The Zero Day Attack Hits Keep Coming – You’d Better Have a Plan

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The Zero Day Attack Hits Keep Coming – You’d Better Have a Plan


There are some seriously dangerous cyber threats constantly lurking in today’s digital world. They go on the move silently, undetectable to even the most current signature-based antivirus/antimalware solutions. They can wreak havoc for weeks, or longer, before even the giants of digital industries know they exist at all. They can compromise millions of systems and provide a launching pad for countless other types of cyber attacks. The culprit? Zero Day attacks.

We recently covered one of the big Zero Day attacks that affected millions around the globe, the Microsoft Exchange Server Zero Day Attacks, but that fiasco, as large as it was, was by no means alone.  For example, the world’s most popular browser, Google Chrome, suffered three documented Zero-day attacks since March! The latest involves what is known as a Use-After-Free Zero Day Flaw, which allows hackers to exploit the incorrect use of dynamic memory during a program’s operation. If a program does not clear the pointer to a particular area of memory after freeing that location, an attacker can use the error to hack the program. After a month of it being “in the wild” a fix was issued.  The flaw and the fix are now covered in the Common Vulnerabilities and Exposures (CVE) list under CVE-2021-21193 and ranks 8.8 out of 10 on the CVSS (Common Vulnerability Scoring System) vulnerability-rating scale, making it High Severity. The CVE list is maintained by the MITRE Corporation and funded by the National Cybersecurity Division. It is part of the National Vulnerability Database (NVD) and is a central resource in the world of cybersecurity. If you want to know more about the other two Chrome Zero Day exploits, they are covered under CVE-2021-21191 and CVE-2021-21192.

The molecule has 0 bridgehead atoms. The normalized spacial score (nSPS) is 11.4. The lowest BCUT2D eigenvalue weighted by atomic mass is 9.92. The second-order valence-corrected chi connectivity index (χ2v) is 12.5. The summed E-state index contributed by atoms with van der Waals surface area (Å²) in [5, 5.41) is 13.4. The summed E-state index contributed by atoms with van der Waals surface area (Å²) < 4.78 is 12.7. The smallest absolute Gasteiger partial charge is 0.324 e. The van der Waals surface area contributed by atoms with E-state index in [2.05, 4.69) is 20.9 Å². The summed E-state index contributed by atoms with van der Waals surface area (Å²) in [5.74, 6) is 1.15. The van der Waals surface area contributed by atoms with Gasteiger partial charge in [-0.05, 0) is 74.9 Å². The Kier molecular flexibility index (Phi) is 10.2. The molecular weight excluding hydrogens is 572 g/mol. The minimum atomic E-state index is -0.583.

Google and Microsoft were certainly not alone in being victimized by Zero Day attacks recently. On April 20, 2021, the U.S. Department of Homeland Security’s Cybersecurity and Infrastructure Security Agency (“CISA”) issued a Cyber Activity Alert (AA21-110A) and an Emergency Directive (21-03) regarding vulnerabilities in Pulse Connect Secure products.  Pulse secure has now issued a fix under CVE-2021-22893.

How about one more just to drive the point home. In March, three Zero Day vulnerabilities in SonicWall’s Email Security (ES) product were being exploited in the wild. The most critical of the three (CVE-2021-20021), ranked 9.8 out of 10 on the CVSS vulnerability scale, making it of Critical Severity. It allowed an attacker to create an administrative account by sending a crafted HTTP request to the remote host, and the last thing in world anyone needs is an attacker inside the gates with administrative access to your network and systems. The next most dangerous was CVE-2021-20022, with a 7.8 (High Severity) CVSS ranking, which allowed attackers to upload arbitrary files to the remote host. And last but not least there was CVE-2021-20023 which ranked 4.9 (Medium Severity) on the CVSS scale and allowed a post-authenticated attacker to read an arbitrary file on the remote host.

Why Are Zero Day Attacks So Hard to Spot?